One big source of stress around flying is indecision: if all things (people, weather, and equipment) are perfect, it’s an easy choice to fly; if something’s clearly awful (you have the flu, there’s freezing rain, the plane has a major mechanical problem), it’s an easy choice not to fly. If it’s somewhere in the middle, the stress starts — is it really worth letting yourself or other people down because of a forecast for a chance of X or Y that probably won’t happen?
To reduce that stress, I’ve long wanted to put together sets of personal weather minima. Here’s my first draft, for IFR flight in a Piper Cherokee.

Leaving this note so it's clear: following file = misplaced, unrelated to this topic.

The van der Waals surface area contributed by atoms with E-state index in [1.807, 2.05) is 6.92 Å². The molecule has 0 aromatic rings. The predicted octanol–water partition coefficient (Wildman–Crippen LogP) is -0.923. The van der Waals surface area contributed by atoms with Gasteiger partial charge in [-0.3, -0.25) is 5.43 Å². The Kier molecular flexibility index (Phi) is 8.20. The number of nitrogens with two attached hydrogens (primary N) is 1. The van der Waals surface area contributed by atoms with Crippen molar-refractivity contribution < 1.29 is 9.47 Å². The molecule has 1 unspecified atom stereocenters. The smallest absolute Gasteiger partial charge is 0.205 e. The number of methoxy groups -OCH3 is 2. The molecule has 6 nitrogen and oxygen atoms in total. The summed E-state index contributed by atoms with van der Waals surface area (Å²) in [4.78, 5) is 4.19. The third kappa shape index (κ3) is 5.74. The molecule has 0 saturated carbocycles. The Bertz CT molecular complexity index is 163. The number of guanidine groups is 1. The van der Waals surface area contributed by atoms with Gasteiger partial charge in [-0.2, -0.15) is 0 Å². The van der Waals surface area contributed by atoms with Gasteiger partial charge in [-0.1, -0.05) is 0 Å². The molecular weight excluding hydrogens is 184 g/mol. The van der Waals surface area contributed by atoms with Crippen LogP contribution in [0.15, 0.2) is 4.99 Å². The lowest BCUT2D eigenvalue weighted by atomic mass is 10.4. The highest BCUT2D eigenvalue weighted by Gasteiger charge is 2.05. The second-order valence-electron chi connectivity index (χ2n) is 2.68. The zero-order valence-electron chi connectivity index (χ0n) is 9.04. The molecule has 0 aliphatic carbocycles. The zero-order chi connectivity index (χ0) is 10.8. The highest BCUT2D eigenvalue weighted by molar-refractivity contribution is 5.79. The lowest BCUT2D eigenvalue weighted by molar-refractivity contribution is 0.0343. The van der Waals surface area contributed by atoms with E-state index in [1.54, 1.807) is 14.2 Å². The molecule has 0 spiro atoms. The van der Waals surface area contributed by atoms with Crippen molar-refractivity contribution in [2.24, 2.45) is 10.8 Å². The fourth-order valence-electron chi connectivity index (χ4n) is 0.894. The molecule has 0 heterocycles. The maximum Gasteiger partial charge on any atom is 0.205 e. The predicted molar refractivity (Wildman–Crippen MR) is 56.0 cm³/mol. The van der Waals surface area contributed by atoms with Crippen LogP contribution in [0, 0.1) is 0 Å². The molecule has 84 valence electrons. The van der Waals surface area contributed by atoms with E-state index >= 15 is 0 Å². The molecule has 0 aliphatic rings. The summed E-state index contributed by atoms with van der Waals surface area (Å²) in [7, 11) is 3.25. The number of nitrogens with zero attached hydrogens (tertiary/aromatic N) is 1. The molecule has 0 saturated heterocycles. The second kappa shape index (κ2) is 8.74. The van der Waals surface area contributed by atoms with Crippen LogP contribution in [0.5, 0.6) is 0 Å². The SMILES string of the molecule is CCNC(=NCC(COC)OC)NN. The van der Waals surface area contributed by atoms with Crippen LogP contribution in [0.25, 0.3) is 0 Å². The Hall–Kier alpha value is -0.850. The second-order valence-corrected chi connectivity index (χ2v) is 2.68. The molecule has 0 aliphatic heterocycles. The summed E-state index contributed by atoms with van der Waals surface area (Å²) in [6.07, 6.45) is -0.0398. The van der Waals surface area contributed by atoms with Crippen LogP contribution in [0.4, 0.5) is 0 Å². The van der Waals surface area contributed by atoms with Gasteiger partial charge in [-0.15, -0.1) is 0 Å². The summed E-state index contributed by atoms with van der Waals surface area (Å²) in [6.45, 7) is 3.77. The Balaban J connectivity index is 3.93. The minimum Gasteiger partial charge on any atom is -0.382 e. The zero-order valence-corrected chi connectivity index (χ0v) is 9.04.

Personal day IFR minima
- Destination forecast meets standard alternate minima for ceiling or visibility, or a nearby larger airport does.
- Freezing level forecast at least 2,000 feet above MEA.
- No worse than scattered CB forecast along route.
- No severe turbulence forecast along route (at my altitudes).
- Always within 60 minutes of a usable diversion airport.
Personal night IFR minima
- All day IFR minima.
- Freezing level forecast at least 4,000 feet above MOCA.
- No worse than isolated CB, TCU, or ACC forecast along route.
- Always within 45 minutes of a usable diversion airport.
- No CB or TCU forecast at destination.
I don’t want the minima to be so lengthy that I ignore them, so strict that I start making exceptions, or so lax that they don’t really help me make the fly/no-fly decision. I’m very interested in feedback from other pilots — please let me know what you think, good or bad.